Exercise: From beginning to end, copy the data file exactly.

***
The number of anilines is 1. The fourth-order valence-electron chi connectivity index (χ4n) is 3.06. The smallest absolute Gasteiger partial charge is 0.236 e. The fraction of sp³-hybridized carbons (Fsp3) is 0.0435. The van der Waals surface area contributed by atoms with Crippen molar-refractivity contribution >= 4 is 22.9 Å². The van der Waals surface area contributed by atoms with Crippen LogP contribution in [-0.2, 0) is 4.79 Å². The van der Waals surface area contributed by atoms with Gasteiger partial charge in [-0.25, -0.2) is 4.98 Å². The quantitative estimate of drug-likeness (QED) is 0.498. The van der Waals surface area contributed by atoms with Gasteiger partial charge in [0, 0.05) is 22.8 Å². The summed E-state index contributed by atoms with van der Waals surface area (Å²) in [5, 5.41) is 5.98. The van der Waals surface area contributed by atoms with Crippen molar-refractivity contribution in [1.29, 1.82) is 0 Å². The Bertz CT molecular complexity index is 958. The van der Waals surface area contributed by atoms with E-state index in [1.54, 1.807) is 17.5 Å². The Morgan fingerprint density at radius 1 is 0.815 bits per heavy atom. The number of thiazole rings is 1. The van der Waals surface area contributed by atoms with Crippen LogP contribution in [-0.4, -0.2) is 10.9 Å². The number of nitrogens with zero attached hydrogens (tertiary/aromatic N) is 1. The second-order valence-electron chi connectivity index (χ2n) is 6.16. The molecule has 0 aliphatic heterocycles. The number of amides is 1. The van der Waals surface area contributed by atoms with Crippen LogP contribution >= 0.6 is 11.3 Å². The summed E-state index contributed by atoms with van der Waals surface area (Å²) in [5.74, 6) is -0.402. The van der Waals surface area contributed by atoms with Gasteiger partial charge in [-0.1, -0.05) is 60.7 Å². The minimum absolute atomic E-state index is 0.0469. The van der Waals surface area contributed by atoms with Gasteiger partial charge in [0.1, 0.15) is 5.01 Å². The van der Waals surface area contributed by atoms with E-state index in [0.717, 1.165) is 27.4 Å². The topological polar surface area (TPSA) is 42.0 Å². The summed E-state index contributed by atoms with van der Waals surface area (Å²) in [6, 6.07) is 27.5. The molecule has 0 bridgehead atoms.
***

The number of anilines is 1. The fourth-order valence-electron chi connectivity index (χ4n) is 3.06. The smallest absolute Gasteiger partial charge is 0.236 e. The fraction of sp³-hybridized carbons (Fsp3) is 0.0435. The van der Waals surface area contributed by atoms with Crippen molar-refractivity contribution >= 4 is 22.9 Å². The van der Waals surface area contributed by atoms with Crippen LogP contribution in [-0.2, 0) is 4.79 Å². The van der Waals surface area contributed by atoms with Gasteiger partial charge in [-0.25, -0.2) is 4.98 Å². The quantitative estimate of drug-likeness (QED) is 0.498. The van der Waals surface area contributed by atoms with Gasteiger partial charge in [0, 0.05) is 22.8 Å². The summed E-state index contributed by atoms with van der Waals surface area (Å²) in [5, 5.41) is 5.98. The van der Waals surface area contributed by atoms with Crippen molar-refractivity contribution in [1.29, 1.82) is 0 Å². The Bertz CT molecular complexity index is 958. The van der Waals surface area contributed by atoms with E-state index in [1.54, 1.807) is 17.5 Å². The Morgan fingerprint density at radius 1 is 0.815 bits per heavy atom. The number of thiazole rings is 1. The van der Waals surface area contributed by atoms with Crippen LogP contribution in [-0.4, -0.2) is 10.9 Å². The number of nitrogens with zero attached hydrogens (tertiary/aromatic N) is 1. The second-order valence-electron chi connectivity index (χ2n) is 6.16. The molecule has 0 aliphatic heterocycles. The number of amides is 1. The van der Waals surface area contributed by atoms with Crippen LogP contribution >= 0.6 is 11.3 Å². The summed E-state index contributed by atoms with van der Waals surface area (Å²) in [5.74, 6) is -0.402. The van der Waals surface area contributed by atoms with Gasteiger partial charge in [-0.1, -0.05) is 60.7 Å². The minimum absolute atomic E-state index is 0.0469. The van der Waals surface area contributed by atoms with Gasteiger partial charge in [0.1, 0.15) is 5.01 Å². The van der Waals surface area contributed by atoms with E-state index in [0.717, 1.165) is 27.4 Å². The topological polar surface area (TPSA) is 42.0 Å². The summed E-state index contributed by atoms with van der Waals surface area (Å²) in [6, 6.07) is 27.5. The molecule has 0 bridgehead atoms.